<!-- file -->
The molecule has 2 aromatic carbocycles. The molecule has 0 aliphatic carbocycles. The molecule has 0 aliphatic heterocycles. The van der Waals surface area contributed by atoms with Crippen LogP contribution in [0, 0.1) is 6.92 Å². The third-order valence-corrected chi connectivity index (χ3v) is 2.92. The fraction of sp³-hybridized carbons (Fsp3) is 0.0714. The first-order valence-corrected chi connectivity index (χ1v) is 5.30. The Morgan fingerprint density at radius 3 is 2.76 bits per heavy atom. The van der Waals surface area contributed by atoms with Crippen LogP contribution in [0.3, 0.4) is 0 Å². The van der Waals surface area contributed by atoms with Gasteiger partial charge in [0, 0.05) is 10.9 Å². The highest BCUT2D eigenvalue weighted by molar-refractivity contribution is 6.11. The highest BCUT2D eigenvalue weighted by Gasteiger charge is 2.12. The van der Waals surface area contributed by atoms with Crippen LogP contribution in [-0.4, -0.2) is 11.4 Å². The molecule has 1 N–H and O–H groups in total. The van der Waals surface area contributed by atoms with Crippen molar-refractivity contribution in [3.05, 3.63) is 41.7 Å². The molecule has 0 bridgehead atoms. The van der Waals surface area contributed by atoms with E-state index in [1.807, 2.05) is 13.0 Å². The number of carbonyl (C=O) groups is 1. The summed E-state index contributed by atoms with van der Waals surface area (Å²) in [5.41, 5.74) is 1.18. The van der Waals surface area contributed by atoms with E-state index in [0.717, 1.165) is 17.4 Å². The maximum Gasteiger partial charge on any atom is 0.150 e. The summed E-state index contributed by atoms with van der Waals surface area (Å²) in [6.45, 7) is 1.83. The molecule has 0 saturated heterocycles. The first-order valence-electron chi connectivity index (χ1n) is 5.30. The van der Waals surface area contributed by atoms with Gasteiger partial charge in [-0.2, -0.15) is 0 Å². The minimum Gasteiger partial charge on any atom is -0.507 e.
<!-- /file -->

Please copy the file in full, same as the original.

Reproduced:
The molecule has 2 aromatic carbocycles. The molecule has 0 aliphatic carbocycles. The molecule has 0 aliphatic heterocycles. The van der Waals surface area contributed by atoms with Crippen LogP contribution in [0, 0.1) is 6.92 Å². The third-order valence-corrected chi connectivity index (χ3v) is 2.92. The fraction of sp³-hybridized carbons (Fsp3) is 0.0714. The first-order valence-corrected chi connectivity index (χ1v) is 5.30. The Morgan fingerprint density at radius 3 is 2.76 bits per heavy atom. The van der Waals surface area contributed by atoms with Crippen LogP contribution in [0.3, 0.4) is 0 Å². The van der Waals surface area contributed by atoms with Gasteiger partial charge in [0, 0.05) is 10.9 Å². The highest BCUT2D eigenvalue weighted by molar-refractivity contribution is 6.11. The highest BCUT2D eigenvalue weighted by Gasteiger charge is 2.12. The van der Waals surface area contributed by atoms with Crippen LogP contribution in [-0.4, -0.2) is 11.4 Å². The molecule has 1 N–H and O–H groups in total. The van der Waals surface area contributed by atoms with Crippen molar-refractivity contribution in [3.05, 3.63) is 41.7 Å². The molecule has 0 bridgehead atoms. The van der Waals surface area contributed by atoms with E-state index in [1.807, 2.05) is 13.0 Å². The number of carbonyl (C=O) groups is 1. The summed E-state index contributed by atoms with van der Waals surface area (Å²) in [5.41, 5.74) is 1.18. The van der Waals surface area contributed by atoms with E-state index in [0.717, 1.165) is 17.4 Å². The maximum Gasteiger partial charge on any atom is 0.150 e. The summed E-state index contributed by atoms with van der Waals surface area (Å²) in [6.45, 7) is 1.83. The molecule has 0 saturated heterocycles. The first-order valence-electron chi connectivity index (χ1n) is 5.30. The van der Waals surface area contributed by atoms with Gasteiger partial charge in [-0.2, -0.15) is 0 Å². The minimum Gasteiger partial charge on any atom is -0.507 e.